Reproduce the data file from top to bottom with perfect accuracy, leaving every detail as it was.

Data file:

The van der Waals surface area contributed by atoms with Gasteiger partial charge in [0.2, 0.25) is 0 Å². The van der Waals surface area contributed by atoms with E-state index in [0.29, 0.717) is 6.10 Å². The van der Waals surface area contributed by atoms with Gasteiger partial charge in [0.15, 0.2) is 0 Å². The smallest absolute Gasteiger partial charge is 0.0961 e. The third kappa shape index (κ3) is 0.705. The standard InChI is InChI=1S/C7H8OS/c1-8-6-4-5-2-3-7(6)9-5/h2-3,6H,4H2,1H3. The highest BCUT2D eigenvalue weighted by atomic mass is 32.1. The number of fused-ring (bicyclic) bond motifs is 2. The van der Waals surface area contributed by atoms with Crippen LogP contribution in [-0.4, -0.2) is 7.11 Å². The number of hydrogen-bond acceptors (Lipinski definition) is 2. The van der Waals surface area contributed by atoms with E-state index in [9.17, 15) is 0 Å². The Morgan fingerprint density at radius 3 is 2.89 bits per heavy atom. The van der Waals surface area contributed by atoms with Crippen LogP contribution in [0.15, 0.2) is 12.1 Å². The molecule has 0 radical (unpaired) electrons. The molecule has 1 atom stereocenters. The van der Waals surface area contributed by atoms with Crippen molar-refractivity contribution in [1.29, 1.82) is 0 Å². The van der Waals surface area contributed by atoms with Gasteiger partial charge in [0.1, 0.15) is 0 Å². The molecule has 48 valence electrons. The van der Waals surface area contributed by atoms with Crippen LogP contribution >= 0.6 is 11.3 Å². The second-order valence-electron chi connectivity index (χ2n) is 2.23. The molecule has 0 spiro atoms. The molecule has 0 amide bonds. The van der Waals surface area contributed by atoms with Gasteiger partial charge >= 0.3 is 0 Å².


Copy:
The van der Waals surface area contributed by atoms with Gasteiger partial charge in [0.2, 0.25) is 0 Å². The van der Waals surface area contributed by atoms with E-state index in [0.29, 0.717) is 6.10 Å². The van der Waals surface area contributed by atoms with Gasteiger partial charge in [0.15, 0.2) is 0 Å². The smallest absolute Gasteiger partial charge is 0.0961 e. The third kappa shape index (κ3) is 0.705. The standard InChI is InChI=1S/C7H8OS/c1-8-6-4-5-2-3-7(6)9-5/h2-3,6H,4H2,1H3. The highest BCUT2D eigenvalue weighted by atomic mass is 32.1. The number of fused-ring (bicyclic) bond motifs is 2. The van der Waals surface area contributed by atoms with Crippen LogP contribution in [-0.4, -0.2) is 7.11 Å². The number of hydrogen-bond acceptors (Lipinski definition) is 2. The van der Waals surface area contributed by atoms with E-state index in [9.17, 15) is 0 Å². The Morgan fingerprint density at radius 3 is 2.89 bits per heavy atom. The van der Waals surface area contributed by atoms with Crippen LogP contribution in [0.15, 0.2) is 12.1 Å². The molecule has 0 radical (unpaired) electrons. The molecule has 1 atom stereocenters. The van der Waals surface area contributed by atoms with Crippen molar-refractivity contribution in [1.29, 1.82) is 0 Å². The van der Waals surface area contributed by atoms with Gasteiger partial charge in [0.1, 0.15) is 0 Å². The molecule has 48 valence electrons. The van der Waals surface area contributed by atoms with Crippen LogP contribution >= 0.6 is 11.3 Å². The second-order valence-electron chi connectivity index (χ2n) is 2.23. The molecule has 0 spiro atoms. The molecule has 0 amide bonds. The van der Waals surface area contributed by atoms with Gasteiger partial charge >= 0.3 is 0 Å².